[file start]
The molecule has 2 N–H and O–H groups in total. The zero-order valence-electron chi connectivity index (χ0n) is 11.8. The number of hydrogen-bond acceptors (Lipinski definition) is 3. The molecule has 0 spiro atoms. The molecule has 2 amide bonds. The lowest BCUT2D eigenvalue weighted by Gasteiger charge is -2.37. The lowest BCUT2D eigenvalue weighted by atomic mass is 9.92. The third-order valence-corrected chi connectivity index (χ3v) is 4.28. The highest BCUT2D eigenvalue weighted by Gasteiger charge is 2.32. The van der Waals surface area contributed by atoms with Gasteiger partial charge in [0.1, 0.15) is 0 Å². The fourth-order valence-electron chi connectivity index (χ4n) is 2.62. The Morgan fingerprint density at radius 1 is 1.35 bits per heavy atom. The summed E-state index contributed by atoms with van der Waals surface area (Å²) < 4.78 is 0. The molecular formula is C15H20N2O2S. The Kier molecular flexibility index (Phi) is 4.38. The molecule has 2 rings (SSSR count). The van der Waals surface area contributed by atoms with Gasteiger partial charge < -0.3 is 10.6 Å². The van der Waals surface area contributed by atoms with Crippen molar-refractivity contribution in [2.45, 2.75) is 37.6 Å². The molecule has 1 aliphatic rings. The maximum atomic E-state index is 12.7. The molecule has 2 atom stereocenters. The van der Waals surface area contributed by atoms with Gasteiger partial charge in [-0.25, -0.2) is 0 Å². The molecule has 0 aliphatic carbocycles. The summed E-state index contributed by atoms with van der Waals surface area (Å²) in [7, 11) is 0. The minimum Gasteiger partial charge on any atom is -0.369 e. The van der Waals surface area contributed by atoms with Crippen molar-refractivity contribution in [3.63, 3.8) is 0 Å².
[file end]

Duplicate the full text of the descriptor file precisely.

The molecule has 2 N–H and O–H groups in total. The zero-order valence-electron chi connectivity index (χ0n) is 11.8. The number of hydrogen-bond acceptors (Lipinski definition) is 3. The molecule has 0 spiro atoms. The molecule has 2 amide bonds. The lowest BCUT2D eigenvalue weighted by Gasteiger charge is -2.37. The lowest BCUT2D eigenvalue weighted by atomic mass is 9.92. The third-order valence-corrected chi connectivity index (χ3v) is 4.28. The highest BCUT2D eigenvalue weighted by Gasteiger charge is 2.32. The van der Waals surface area contributed by atoms with Gasteiger partial charge in [0.1, 0.15) is 0 Å². The fourth-order valence-electron chi connectivity index (χ4n) is 2.62. The Morgan fingerprint density at radius 1 is 1.35 bits per heavy atom. The summed E-state index contributed by atoms with van der Waals surface area (Å²) < 4.78 is 0. The molecular formula is C15H20N2O2S. The Kier molecular flexibility index (Phi) is 4.38. The molecule has 2 rings (SSSR count). The van der Waals surface area contributed by atoms with Gasteiger partial charge < -0.3 is 10.6 Å². The van der Waals surface area contributed by atoms with Crippen molar-refractivity contribution in [2.45, 2.75) is 37.6 Å². The molecule has 1 aliphatic rings. The maximum atomic E-state index is 12.7. The molecule has 2 atom stereocenters. The van der Waals surface area contributed by atoms with Gasteiger partial charge in [-0.25, -0.2) is 0 Å². The molecule has 0 aliphatic carbocycles. The summed E-state index contributed by atoms with van der Waals surface area (Å²) in [7, 11) is 0. The minimum Gasteiger partial charge on any atom is -0.369 e. The van der Waals surface area contributed by atoms with Crippen molar-refractivity contribution in [3.63, 3.8) is 0 Å².